Accelerating clean energy innovation – driving citizen engagement

October 17, 2017

TBB 2017 takes its cue from the European Commission (EC) in making ‘accelerating clean energy innovation’ its core theme.

It’s a crucial topic – the technological, financial, social and political elements are in place and reacting together to create a clean energy revolution. But not fast enough.

In this three-part blog series, we look at some of the ways to catalyse that reaction, and how TBB can help. This is part three, where we examine the importance of citizen engagement to widescale adoption.

Rallying the mainstream

So far we’ve tackled the challenge of investment and how uniting the public and private sectors is vital to channelling funds into clean energy innovations. We also looked at the importance of those early adopters and how public sector procurement could hold the key to gaining initial market traction. For clean energy innovation to be a success, however, there remains a third vital component – mainstream public engagement.

With any new product or innovation, long-term success depends on winning the hearts and minds of the end consumer. With clean energy, it’s no different. Even with businesses and public sector firms onboard, initiatives will inevitably derail if the broader public is not bought into the overall concept. The European Commission agrees, stating that “citizens are central to the successful uptake of low-carbon innovative solutions, from smart meters in their homes to large-scale wind farms.”

Recycling public opinion

Recycling is the perfect case in point. Technologies and policies emerged to create the ideal ecosystem to support waste recycling. However, they were redundant without the public’s support. In truth, it was the various large-scale public engagement campaigns that really drove uptake.

The fact that recycling has become commonplace today is largely down to the success of these and other similar communications. Crucially, they tapped into themes of social and environmental responsibility and encouraged individuals to have an emotional attachment to the outcome of their efforts.

The effect of these messages also rippled out into the commercial sphere. Public consensus, arguably, put increasing pressure on firms to follow suit and a new benchmark emerged for commercial premises. Today, businesses across a wide variety of industries proudly display and promote their commitment to recycling and sustainability. It is no longer simply about corporate social responsibility – it has become a major brand differentiator.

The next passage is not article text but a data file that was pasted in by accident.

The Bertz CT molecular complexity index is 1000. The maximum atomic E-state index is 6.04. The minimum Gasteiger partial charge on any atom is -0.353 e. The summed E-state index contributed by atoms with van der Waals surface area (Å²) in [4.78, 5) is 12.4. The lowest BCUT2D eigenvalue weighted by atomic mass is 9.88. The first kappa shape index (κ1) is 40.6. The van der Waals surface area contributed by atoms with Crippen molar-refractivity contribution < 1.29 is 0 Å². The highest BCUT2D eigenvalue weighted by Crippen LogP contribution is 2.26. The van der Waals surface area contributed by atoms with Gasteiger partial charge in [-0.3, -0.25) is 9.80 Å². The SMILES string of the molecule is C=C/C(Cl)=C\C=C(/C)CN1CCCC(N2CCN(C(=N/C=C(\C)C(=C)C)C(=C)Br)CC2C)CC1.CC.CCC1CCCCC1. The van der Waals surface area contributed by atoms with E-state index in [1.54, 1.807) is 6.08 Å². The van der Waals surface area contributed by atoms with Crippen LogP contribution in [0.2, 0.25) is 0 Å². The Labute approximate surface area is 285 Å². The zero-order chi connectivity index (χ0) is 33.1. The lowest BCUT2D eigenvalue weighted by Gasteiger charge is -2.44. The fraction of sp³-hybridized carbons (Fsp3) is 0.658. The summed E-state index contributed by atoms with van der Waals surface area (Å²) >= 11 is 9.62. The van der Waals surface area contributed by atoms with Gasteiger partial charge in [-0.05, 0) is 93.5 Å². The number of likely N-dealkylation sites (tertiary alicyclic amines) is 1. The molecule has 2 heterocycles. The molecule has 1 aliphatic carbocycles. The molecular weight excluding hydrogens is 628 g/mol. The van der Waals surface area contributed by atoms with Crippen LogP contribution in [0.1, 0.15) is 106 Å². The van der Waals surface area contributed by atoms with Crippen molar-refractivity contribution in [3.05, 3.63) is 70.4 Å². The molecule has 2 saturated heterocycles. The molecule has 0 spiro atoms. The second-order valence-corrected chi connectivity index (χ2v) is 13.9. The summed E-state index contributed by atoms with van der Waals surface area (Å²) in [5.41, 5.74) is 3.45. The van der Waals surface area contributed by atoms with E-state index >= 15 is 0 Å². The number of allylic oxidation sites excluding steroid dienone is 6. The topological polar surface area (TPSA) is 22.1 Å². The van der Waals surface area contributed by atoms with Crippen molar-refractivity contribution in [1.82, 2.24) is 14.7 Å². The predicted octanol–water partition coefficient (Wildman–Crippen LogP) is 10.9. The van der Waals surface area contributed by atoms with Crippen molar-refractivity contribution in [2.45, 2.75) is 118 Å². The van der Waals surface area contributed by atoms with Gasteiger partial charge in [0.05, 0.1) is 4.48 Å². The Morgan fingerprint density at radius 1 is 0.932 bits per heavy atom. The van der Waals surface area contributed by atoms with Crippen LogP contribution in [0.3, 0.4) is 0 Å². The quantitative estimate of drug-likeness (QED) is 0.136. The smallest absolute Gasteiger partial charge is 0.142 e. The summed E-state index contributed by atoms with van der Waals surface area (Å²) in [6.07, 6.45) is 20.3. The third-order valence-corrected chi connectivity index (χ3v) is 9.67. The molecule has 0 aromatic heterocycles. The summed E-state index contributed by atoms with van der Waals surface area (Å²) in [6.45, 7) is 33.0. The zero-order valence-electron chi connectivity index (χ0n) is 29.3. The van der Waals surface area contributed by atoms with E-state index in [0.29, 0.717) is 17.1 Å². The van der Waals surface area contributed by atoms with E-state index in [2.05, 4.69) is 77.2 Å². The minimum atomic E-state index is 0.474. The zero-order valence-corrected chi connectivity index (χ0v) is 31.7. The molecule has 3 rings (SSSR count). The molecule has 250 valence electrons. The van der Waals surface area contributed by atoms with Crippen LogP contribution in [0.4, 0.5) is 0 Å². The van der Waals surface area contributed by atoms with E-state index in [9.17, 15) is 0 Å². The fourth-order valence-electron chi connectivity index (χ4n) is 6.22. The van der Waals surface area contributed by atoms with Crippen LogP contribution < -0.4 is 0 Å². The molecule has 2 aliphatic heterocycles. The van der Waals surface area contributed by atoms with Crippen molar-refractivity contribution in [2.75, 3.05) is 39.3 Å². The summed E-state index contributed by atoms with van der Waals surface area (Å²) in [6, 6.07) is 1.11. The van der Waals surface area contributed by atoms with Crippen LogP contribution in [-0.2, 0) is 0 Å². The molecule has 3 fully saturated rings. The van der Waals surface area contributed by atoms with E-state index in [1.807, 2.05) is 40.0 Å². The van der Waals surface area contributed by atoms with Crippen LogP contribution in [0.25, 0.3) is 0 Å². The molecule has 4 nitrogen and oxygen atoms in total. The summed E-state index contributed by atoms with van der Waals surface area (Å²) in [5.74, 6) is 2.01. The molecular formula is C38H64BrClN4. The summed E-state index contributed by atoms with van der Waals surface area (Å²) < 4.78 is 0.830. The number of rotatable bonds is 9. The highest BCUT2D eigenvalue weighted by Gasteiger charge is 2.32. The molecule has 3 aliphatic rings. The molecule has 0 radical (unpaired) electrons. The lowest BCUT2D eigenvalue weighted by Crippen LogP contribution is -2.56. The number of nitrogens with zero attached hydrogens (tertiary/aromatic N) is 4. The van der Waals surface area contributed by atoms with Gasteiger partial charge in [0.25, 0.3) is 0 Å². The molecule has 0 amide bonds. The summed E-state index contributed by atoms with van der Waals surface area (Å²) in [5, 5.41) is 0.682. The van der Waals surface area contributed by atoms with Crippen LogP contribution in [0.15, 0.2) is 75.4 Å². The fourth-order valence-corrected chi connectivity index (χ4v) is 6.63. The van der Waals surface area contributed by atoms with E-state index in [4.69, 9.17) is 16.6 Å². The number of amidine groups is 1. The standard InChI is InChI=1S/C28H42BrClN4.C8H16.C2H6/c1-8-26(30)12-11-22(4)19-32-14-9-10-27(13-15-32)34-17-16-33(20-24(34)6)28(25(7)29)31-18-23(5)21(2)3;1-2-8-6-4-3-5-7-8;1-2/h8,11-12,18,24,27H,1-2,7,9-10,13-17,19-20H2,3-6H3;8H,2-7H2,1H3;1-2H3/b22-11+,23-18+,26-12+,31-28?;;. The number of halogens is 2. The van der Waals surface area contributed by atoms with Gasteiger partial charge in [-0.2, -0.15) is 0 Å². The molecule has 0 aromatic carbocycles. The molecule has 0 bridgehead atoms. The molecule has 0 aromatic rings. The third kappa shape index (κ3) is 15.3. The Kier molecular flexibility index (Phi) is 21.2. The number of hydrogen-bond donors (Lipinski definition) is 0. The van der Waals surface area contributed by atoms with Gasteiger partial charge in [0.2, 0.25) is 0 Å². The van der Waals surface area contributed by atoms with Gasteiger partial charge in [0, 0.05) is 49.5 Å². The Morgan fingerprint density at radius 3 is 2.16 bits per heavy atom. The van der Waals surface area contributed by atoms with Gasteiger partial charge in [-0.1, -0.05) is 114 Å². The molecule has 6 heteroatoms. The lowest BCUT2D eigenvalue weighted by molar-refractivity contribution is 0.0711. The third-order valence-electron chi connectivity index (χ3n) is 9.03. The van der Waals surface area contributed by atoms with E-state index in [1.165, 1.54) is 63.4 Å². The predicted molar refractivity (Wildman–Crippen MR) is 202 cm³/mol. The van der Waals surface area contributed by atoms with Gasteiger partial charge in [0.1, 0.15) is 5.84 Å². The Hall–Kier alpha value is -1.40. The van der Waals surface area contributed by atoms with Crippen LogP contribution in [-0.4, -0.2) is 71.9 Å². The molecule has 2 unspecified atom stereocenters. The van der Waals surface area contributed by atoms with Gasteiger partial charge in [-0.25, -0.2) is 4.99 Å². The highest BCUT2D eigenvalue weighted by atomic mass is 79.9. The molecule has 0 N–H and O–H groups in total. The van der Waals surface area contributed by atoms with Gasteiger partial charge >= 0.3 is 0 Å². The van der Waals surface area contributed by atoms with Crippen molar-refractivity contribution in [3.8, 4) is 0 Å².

The statistics speak for themselves. In 2004, EU member states recycled an average of 37 per cent of their waste. By 2014, this had risen to 44 per cent. There remains more to be done to propel recycling forward but public support was clearly instrumental in achieving initial traction.

External action

Clean energy innovations are at an important juncture. Production of renewable and smart energy technology is on the rise but new innovations need to ensure a groundswell of support and replicate recycling’s success. Already there is pressure for the industry to call time on fossil fuels but it isn’t enough to affect major change.

The reality is that there is widespread support. However, direct action is needed today. Citizenship engagement, in particular, could take the form of Government-led public campaigns or perhaps more community-based activities.

What’s clear is that efforts need to extend externally, beyond the lab, to ensure buy-in from all stakeholders. The likes of TBB 2017 provide a platform for the industry to collaborate and drive initiatives forward. Only then can we progress from investment and public sector procurement to true wide-scale adoption.

This part three of a three-part series. Please also take a look at parts one  and two.


Photo by Zbynek Burival on Unsplash